Online video is a supplement to traditional television rather than a replacement, according to research published by the Consumer Electronics Association. A separate survey by Mintel suggests that the streaming media boom for television and movies is only just beginning, as nearly half of all online adults binge on online video.

The first America study, Video Content Discovery and Purchasing Trends, concludes that “While online video streaming is more common among younger consumers ages 18-34, use of traditional television programming is consistent for most age groups, suggesting that these emerging online services are being used in addition to, rather than instead of, traditional television programming.”

The CEA suggests that the main ways that people discover television shows are still through channel surfing, on-screen programme guides, television promotions, word of mouth and the web sites of television networks.

The report also notes that over half of consumers said they like to own a physical disc rather than a digital download, although over three quarters had purchased some form of digital video material. The top reasons given include the ability to access it from anywhere, ease of storage, price, instant access and the ability to watch on a network connected device.

Meanwhile, research from Mintel suggests that 46% of all online adults in the United States watched online video using a subscription account in the previous month, rising to 71% of those aged 18-34.

While 41% of respondents said they were only interested in watching television shows or movies online if they are provided free of charge, conversely 59% are open to paying directly. Similarly, only 24% prefer to sit through commercials in order to view for free, suggesting that when given the option around three quarters would be willing to pay to watch rather than have their viewing interrupted by commercials.

Netflix is the clear leader for subscription usage, with about a quarter of all households in the United States having a Netflix subscription. In the Mintel survey, 36% of all adults had used it in the past month, more than three times the usage of the nearest competitor.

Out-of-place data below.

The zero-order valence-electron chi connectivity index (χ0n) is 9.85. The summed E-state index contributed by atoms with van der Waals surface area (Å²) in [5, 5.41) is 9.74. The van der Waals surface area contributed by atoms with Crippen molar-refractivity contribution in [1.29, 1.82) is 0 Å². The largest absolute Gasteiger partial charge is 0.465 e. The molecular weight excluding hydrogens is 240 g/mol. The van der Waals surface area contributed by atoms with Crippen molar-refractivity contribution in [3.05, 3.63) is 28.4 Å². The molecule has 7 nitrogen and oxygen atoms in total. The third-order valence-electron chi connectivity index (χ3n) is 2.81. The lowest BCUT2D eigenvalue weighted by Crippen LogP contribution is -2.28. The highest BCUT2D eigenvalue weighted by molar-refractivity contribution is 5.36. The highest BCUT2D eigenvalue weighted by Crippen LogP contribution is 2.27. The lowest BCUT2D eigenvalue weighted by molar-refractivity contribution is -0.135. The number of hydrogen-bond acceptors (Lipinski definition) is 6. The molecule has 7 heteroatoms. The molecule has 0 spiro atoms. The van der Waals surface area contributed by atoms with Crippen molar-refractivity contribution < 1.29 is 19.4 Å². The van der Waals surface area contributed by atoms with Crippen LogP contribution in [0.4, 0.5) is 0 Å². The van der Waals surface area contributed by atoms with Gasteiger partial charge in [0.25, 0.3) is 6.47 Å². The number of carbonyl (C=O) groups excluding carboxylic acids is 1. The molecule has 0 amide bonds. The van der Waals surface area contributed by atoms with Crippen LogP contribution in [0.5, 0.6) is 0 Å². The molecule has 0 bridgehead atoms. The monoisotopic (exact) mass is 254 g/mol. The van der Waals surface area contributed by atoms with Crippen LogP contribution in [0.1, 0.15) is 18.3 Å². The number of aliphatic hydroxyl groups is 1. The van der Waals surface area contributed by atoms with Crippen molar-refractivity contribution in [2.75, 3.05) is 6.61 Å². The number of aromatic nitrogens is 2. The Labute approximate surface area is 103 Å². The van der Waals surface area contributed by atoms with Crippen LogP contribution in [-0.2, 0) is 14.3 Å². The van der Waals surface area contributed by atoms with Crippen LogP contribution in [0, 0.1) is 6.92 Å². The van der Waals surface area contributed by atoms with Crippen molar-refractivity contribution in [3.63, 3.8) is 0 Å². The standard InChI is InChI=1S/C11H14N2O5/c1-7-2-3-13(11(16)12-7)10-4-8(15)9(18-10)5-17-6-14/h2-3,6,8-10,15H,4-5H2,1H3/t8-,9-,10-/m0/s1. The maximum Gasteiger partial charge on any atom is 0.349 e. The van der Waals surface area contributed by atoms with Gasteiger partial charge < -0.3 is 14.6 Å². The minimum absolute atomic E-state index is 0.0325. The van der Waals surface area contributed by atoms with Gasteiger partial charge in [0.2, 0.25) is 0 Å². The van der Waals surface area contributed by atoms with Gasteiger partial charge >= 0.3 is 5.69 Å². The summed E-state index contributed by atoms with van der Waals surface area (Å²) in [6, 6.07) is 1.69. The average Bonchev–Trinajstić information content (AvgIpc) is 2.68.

Mintel observes that original production is a means of differentiation, with Netflix, Hulu and Amazon all commissioning their own productions.

Unlike a television network, which needs to feed its channel schedule, an online service only needs just enough original programming to encourage continued membership.

Billy Hulkower, senior technology analyst at Mintel, observed: “The strategy followed by HBO in the 1990s presents perhaps the best model for streaming subscriptions — producing a small number of high-concept, high-production-value series and special events.”

What is notable from this is the very different mind set required for programming a subscription service rather than scheduling a television channel.

A subscription service can precisely target individual subscribers with personal recommendations and provide just enough choice and novelty to justify the value of the subscription, irrespective of how much it is actually used.

In contrast, even a niche channel must amass an audience, which needs to be made aware of what is on when and persuaded to watch it, either there and then or at some other time, while every other channel and medium is competing for their limited time and attention.

The Consumer Electronics Association report, Video Content Discovery and Purchasing Trends, is based on an annual online survey of 1,000 adults in America. The Mintel report, Streaming Media: Movies And Television – US – December 2013 is based on survey data from September to October 2013.